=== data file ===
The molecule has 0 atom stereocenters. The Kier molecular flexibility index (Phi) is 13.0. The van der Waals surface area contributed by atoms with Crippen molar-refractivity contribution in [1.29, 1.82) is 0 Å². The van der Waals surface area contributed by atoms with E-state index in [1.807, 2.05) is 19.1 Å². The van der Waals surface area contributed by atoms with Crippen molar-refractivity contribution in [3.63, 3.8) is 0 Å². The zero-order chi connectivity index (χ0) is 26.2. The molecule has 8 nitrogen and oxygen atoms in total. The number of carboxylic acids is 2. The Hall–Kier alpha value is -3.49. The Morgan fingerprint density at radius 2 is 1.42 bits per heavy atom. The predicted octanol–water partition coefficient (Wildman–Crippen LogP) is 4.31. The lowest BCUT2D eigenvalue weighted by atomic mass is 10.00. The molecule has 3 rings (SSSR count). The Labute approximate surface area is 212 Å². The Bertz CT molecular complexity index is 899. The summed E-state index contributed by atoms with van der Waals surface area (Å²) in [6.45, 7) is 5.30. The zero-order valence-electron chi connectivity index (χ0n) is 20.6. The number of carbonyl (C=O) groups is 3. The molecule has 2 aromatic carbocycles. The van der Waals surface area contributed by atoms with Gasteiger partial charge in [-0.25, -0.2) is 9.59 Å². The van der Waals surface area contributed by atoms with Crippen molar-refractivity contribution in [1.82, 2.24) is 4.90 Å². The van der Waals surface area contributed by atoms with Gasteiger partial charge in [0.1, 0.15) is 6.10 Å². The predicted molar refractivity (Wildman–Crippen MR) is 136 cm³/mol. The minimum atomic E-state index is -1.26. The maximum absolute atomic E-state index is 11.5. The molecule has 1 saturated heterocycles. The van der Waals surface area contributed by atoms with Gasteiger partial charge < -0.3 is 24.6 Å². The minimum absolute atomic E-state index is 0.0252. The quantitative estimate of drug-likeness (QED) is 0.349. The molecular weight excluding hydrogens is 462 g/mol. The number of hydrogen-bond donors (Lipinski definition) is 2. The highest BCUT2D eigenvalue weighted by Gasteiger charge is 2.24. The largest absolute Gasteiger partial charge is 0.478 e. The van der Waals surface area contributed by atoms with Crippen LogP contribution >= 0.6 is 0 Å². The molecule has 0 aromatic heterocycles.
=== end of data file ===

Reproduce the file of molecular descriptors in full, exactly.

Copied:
The molecule has 0 atom stereocenters. The Kier molecular flexibility index (Phi) is 13.0. The van der Waals surface area contributed by atoms with Crippen molar-refractivity contribution in [1.29, 1.82) is 0 Å². The van der Waals surface area contributed by atoms with E-state index in [1.807, 2.05) is 19.1 Å². The van der Waals surface area contributed by atoms with Crippen molar-refractivity contribution in [3.63, 3.8) is 0 Å². The zero-order chi connectivity index (χ0) is 26.2. The molecule has 8 nitrogen and oxygen atoms in total. The number of carboxylic acids is 2. The Hall–Kier alpha value is -3.49. The Morgan fingerprint density at radius 2 is 1.42 bits per heavy atom. The predicted octanol–water partition coefficient (Wildman–Crippen LogP) is 4.31. The lowest BCUT2D eigenvalue weighted by atomic mass is 10.00. The molecule has 3 rings (SSSR count). The Labute approximate surface area is 212 Å². The Bertz CT molecular complexity index is 899. The summed E-state index contributed by atoms with van der Waals surface area (Å²) in [6.45, 7) is 5.30. The zero-order valence-electron chi connectivity index (χ0n) is 20.6. The number of carbonyl (C=O) groups is 3. The molecule has 2 aromatic carbocycles. The van der Waals surface area contributed by atoms with Gasteiger partial charge in [-0.25, -0.2) is 9.59 Å². The van der Waals surface area contributed by atoms with Crippen molar-refractivity contribution in [1.82, 2.24) is 4.90 Å². The van der Waals surface area contributed by atoms with Gasteiger partial charge in [0.1, 0.15) is 6.10 Å². The predicted molar refractivity (Wildman–Crippen MR) is 136 cm³/mol. The minimum atomic E-state index is -1.26. The maximum absolute atomic E-state index is 11.5. The molecule has 1 saturated heterocycles. The van der Waals surface area contributed by atoms with Gasteiger partial charge < -0.3 is 24.6 Å². The minimum absolute atomic E-state index is 0.0252. The quantitative estimate of drug-likeness (QED) is 0.349. The molecular weight excluding hydrogens is 462 g/mol. The number of hydrogen-bond donors (Lipinski definition) is 2. The highest BCUT2D eigenvalue weighted by Gasteiger charge is 2.24. The largest absolute Gasteiger partial charge is 0.478 e. The van der Waals surface area contributed by atoms with Crippen LogP contribution >= 0.6 is 0 Å². The molecule has 0 aromatic heterocycles.